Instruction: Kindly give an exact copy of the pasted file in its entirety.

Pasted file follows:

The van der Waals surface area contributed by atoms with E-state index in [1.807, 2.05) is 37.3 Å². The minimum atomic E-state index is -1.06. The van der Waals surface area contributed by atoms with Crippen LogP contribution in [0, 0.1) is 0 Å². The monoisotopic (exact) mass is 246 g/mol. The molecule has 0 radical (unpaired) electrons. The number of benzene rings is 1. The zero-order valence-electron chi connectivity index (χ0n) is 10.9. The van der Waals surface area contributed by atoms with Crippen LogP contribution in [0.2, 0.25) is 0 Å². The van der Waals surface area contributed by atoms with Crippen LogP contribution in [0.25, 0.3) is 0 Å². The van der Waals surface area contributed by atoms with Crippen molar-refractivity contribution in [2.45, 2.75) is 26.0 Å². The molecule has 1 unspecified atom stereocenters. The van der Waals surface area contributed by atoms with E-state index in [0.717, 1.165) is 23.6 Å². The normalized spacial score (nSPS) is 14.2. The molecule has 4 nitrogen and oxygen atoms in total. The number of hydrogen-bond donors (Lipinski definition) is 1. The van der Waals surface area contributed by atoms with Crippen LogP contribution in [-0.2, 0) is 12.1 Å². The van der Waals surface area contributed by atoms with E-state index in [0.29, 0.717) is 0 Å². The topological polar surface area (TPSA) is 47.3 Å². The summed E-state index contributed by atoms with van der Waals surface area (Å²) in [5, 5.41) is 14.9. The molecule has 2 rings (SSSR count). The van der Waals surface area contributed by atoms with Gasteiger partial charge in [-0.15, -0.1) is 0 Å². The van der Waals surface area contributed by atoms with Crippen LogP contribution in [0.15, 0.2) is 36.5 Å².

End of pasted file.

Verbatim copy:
The van der Waals surface area contributed by atoms with E-state index in [1.807, 2.05) is 37.3 Å². The minimum atomic E-state index is -1.06. The van der Waals surface area contributed by atoms with Crippen LogP contribution in [0, 0.1) is 0 Å². The monoisotopic (exact) mass is 246 g/mol. The molecule has 0 radical (unpaired) electrons. The number of benzene rings is 1. The zero-order valence-electron chi connectivity index (χ0n) is 10.9. The van der Waals surface area contributed by atoms with Crippen LogP contribution in [0.2, 0.25) is 0 Å². The van der Waals surface area contributed by atoms with Crippen LogP contribution in [0.25, 0.3) is 0 Å². The van der Waals surface area contributed by atoms with Crippen molar-refractivity contribution in [2.45, 2.75) is 26.0 Å². The molecule has 1 unspecified atom stereocenters. The van der Waals surface area contributed by atoms with E-state index in [0.717, 1.165) is 23.6 Å². The normalized spacial score (nSPS) is 14.2. The molecule has 4 nitrogen and oxygen atoms in total. The number of hydrogen-bond donors (Lipinski definition) is 1. The van der Waals surface area contributed by atoms with Crippen LogP contribution in [-0.2, 0) is 12.1 Å². The van der Waals surface area contributed by atoms with E-state index in [0.29, 0.717) is 0 Å². The topological polar surface area (TPSA) is 47.3 Å². The summed E-state index contributed by atoms with van der Waals surface area (Å²) in [5, 5.41) is 14.9. The molecule has 2 rings (SSSR count). The van der Waals surface area contributed by atoms with Gasteiger partial charge in [-0.15, -0.1) is 0 Å². The van der Waals surface area contributed by atoms with Crippen LogP contribution in [0.15, 0.2) is 36.5 Å².